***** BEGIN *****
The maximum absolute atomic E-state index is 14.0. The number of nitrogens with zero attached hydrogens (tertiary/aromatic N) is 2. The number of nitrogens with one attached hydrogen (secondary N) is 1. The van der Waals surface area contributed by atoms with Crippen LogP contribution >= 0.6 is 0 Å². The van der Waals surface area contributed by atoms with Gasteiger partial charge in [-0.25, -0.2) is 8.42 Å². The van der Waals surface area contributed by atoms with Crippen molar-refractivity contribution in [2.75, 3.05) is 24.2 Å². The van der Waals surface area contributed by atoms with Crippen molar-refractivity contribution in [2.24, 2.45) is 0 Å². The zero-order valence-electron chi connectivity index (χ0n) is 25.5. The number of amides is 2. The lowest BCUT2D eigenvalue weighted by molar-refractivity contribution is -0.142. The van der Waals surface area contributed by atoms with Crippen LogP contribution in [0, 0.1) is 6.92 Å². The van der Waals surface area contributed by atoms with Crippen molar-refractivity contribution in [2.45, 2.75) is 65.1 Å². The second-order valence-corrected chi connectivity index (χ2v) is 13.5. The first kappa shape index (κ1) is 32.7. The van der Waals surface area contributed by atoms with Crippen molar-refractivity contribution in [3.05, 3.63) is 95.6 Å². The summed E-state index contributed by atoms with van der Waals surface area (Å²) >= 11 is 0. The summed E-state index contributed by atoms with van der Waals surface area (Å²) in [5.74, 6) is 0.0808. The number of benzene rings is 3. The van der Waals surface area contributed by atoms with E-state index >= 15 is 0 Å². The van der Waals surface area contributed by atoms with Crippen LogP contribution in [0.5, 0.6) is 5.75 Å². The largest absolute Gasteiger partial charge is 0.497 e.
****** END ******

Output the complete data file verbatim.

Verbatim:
The maximum absolute atomic E-state index is 14.0. The number of nitrogens with zero attached hydrogens (tertiary/aromatic N) is 2. The number of nitrogens with one attached hydrogen (secondary N) is 1. The van der Waals surface area contributed by atoms with Crippen LogP contribution >= 0.6 is 0 Å². The van der Waals surface area contributed by atoms with Gasteiger partial charge in [-0.25, -0.2) is 8.42 Å². The van der Waals surface area contributed by atoms with Crippen molar-refractivity contribution in [2.75, 3.05) is 24.2 Å². The van der Waals surface area contributed by atoms with Crippen molar-refractivity contribution in [2.24, 2.45) is 0 Å². The zero-order valence-electron chi connectivity index (χ0n) is 25.5. The number of amides is 2. The lowest BCUT2D eigenvalue weighted by molar-refractivity contribution is -0.142. The van der Waals surface area contributed by atoms with Crippen LogP contribution in [0, 0.1) is 6.92 Å². The van der Waals surface area contributed by atoms with Crippen molar-refractivity contribution in [2.45, 2.75) is 65.1 Å². The second-order valence-corrected chi connectivity index (χ2v) is 13.5. The first kappa shape index (κ1) is 32.7. The van der Waals surface area contributed by atoms with Crippen molar-refractivity contribution in [3.05, 3.63) is 95.6 Å². The summed E-state index contributed by atoms with van der Waals surface area (Å²) >= 11 is 0. The summed E-state index contributed by atoms with van der Waals surface area (Å²) in [5.74, 6) is 0.0808. The number of benzene rings is 3. The van der Waals surface area contributed by atoms with E-state index >= 15 is 0 Å². The van der Waals surface area contributed by atoms with Crippen LogP contribution in [0.5, 0.6) is 5.75 Å². The largest absolute Gasteiger partial charge is 0.497 e.